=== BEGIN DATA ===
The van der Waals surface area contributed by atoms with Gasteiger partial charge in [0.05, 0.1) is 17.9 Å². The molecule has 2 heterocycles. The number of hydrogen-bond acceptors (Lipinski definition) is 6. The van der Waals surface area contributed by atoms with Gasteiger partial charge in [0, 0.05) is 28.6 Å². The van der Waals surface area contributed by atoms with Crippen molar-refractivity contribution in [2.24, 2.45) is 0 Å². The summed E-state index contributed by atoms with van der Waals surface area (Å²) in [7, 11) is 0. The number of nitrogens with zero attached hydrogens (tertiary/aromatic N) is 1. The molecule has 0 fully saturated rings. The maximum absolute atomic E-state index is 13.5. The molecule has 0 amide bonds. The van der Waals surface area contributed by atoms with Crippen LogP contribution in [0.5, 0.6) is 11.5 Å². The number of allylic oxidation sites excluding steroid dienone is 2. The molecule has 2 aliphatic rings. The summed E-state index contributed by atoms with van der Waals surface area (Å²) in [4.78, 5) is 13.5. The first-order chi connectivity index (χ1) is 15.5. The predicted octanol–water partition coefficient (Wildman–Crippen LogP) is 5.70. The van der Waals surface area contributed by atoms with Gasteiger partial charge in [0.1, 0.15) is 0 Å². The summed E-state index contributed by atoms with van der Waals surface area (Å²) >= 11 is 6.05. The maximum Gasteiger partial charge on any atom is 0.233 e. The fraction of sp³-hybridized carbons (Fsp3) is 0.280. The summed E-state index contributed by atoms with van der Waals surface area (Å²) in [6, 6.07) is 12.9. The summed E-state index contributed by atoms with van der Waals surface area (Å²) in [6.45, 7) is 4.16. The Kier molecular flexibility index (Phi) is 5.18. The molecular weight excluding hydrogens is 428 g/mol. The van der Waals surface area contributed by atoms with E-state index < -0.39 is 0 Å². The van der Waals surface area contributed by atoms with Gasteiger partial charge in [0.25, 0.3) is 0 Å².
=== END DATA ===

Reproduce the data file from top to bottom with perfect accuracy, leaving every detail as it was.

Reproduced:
The van der Waals surface area contributed by atoms with Gasteiger partial charge in [0.05, 0.1) is 17.9 Å². The molecule has 2 heterocycles. The number of hydrogen-bond acceptors (Lipinski definition) is 6. The van der Waals surface area contributed by atoms with Gasteiger partial charge in [0, 0.05) is 28.6 Å². The van der Waals surface area contributed by atoms with Crippen molar-refractivity contribution in [2.24, 2.45) is 0 Å². The summed E-state index contributed by atoms with van der Waals surface area (Å²) in [7, 11) is 0. The number of nitrogens with zero attached hydrogens (tertiary/aromatic N) is 1. The molecule has 0 fully saturated rings. The maximum absolute atomic E-state index is 13.5. The molecule has 0 amide bonds. The van der Waals surface area contributed by atoms with Crippen LogP contribution in [0.5, 0.6) is 11.5 Å². The number of allylic oxidation sites excluding steroid dienone is 2. The molecule has 2 aliphatic rings. The summed E-state index contributed by atoms with van der Waals surface area (Å²) in [4.78, 5) is 13.5. The first-order chi connectivity index (χ1) is 15.5. The predicted octanol–water partition coefficient (Wildman–Crippen LogP) is 5.70. The van der Waals surface area contributed by atoms with Gasteiger partial charge in [0.1, 0.15) is 0 Å². The summed E-state index contributed by atoms with van der Waals surface area (Å²) >= 11 is 6.05. The maximum Gasteiger partial charge on any atom is 0.233 e. The fraction of sp³-hybridized carbons (Fsp3) is 0.280. The summed E-state index contributed by atoms with van der Waals surface area (Å²) in [6, 6.07) is 12.9. The summed E-state index contributed by atoms with van der Waals surface area (Å²) in [6.45, 7) is 4.16. The Kier molecular flexibility index (Phi) is 5.18. The molecular weight excluding hydrogens is 428 g/mol. The van der Waals surface area contributed by atoms with E-state index < -0.39 is 0 Å². The van der Waals surface area contributed by atoms with Gasteiger partial charge in [0.25, 0.3) is 0 Å².